"And God answered: That one [Eliezer] will not yo'rash you, rather your very own son (yet to be born) - he will yo'rash you... & then He said to him: I am the Lord who brought you out of Ur Kasdim to give you this land l'rishtah... then Avraham asked - b'mah eydah ki i'rashenah..." (see 15:4-8)

There can be no doubt that "yerusha" is the key word in this conversation, but what does it mean?

Throughout Chumash, "yerusha" almost always implies military conquest, usually by (or to become) a sovereign nation. [See for example Bamidbar 33:50-54!]. Here too, after his military victory, Avraham wants to know how his offspring will one day gain sovereignty over this land!

In Brit Bein Ha'btarim, we find the answer to Avraham's question: God informs Avraham Avinu that indeed his offspring will one day conquer ("yerusha") the land. However, this conquest will take place only after several generations of bondage in a foreign land, after which they will gain their independence and their oppressor shall be punished. [See 15:13-16.]

Therefore, in the aftermath of the war of the kings, an additional promise of "zera v'aretz" must be made, one which explains how the process of Avraham's offspring becoming a nation will unfold (see board #4).

Land for Purpose
This order of events that unfolds in Brit Bein Ha'Btarim is quite significant for it highlights the nature of our relationship to the land of Israel. Most nations first begin by a group of people living in a common land. First, we find a common land, and hence common needs, and then a common nation. In contrast to this, Am Yisrael will become a nation in a very different manner. We don't begin with a common land, rather we begin with a common goal (or destiny), i.e. to become God's model nation. As the Torah emphasizes, we will become a nation in a "land that is not ours" [see 15:13]. Technically speaking, our initial bonding is caused by a common plight and suffering in a foreign land. Only after we become a nation, and only after we receive the Torah at Har Sinai (the laws that teach us how we are to achieve our goal), only then do we conquer the Land that God has designated for us.

In other words, we are not a nation because we have a common land, rather we are a nation because we share a common goal, and to enable us to fulfill that goal God promises a special land. [Why specifically this aspect of God's promise requires a covenant ["Brit Bein Ha'Btarim"] is an important topic, but requires a separate shiur. If you would like some source material concerning the nature of a divine "brit", see Ramban on 6:18 as well as the Ramban here on 15:6.]

The Birth of Yishmael
The next 'parshia' in Parshat Lech L'cha describes the events that lead to the birth of Yishmael (see 16:1-16). God promises that he too will become a mighty nation, but a rather wild one (see 16:12). For some divine reason, God's intention is that Avraham's only chosen will be born to Sarah, but only after her lifelong struggle with barrenness.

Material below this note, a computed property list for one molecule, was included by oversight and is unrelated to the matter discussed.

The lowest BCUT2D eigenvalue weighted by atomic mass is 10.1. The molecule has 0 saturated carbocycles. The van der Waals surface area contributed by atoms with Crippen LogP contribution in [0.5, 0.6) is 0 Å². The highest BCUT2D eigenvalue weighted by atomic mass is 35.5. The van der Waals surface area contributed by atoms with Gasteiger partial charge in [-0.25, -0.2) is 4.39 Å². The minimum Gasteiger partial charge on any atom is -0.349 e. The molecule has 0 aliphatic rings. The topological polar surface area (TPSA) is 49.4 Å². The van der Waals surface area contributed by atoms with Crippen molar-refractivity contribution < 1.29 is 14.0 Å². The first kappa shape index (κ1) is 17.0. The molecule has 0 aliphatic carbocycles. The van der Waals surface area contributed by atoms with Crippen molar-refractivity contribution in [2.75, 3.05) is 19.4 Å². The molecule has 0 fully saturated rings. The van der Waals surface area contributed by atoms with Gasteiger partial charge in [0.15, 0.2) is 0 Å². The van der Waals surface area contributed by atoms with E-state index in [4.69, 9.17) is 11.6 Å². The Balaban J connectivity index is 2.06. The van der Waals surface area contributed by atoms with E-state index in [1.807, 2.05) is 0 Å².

However, before Avram and Sarai can give birth to this special child, God must change their names to Avraham and Sarah and enter into yet another covenant - "brit milah".

Brit Milah
The next 'parshia', describing the covenant of brit milah (see 17:1-11), contains the fourth and final promise of "zera v'aretz" in Parshat Lech L'cha. As this brit includes the very first mitzva that Avraham must keep and pass on to his children, its details are very important. In fact they are so important that their thematic significance has already been discussed in three earlier shiurim.
1) The significance of "brit milah" on the 'eighth day' was discussed at length in our shiur for Shmini Atzeret (sent out a few weeks ago/ see TSC archive for Parshat Tazria).
2) The thematic connection between "brit milah" and "brit bein ha'btarim" was discussed in our shiur for Chag ha'Matzot and on Parshat Bo.
3) The meaning the borders of the Land of Israel as detailed in "brit milah" (and "brit bein ha'btarim") was discussed in our shiur on Parshat Masei (see archive).

Therefore, we will not discuss "brit milah" in detail in this week's shiur. Instead, we will make note how this "brit" serves as the introduction to the birth of Yitzchak, and the prerequisite for his conception.

The following (and final) 'parshia' (17:15-27) details how Avraham fulfills this commandment. Yet, at the same time, God informs him the "bechira" process will continue only thru Yitzchak, who will soon be born (see 17:15-21); and not with Yishmael, even though he also fulfilled the mitzva of "brit milah" (see 17:20-24).

[Be sure to note the textual parallel between 17:7-8,19 and God's covenant with Noach in 6:18 and 9:8-17; "v'akmal".]

Iy"h, we will continue this topic of Avraham's "bechira" in next week's shiur as well. Till then, one small point in closing. We have shown how God's original choice of Avraham Avinu was not in reward for his merits, but rather in order that he fulfill God's mission - to become His nation. As this mission is eternal, so too is God's choice of the Jewish Nation.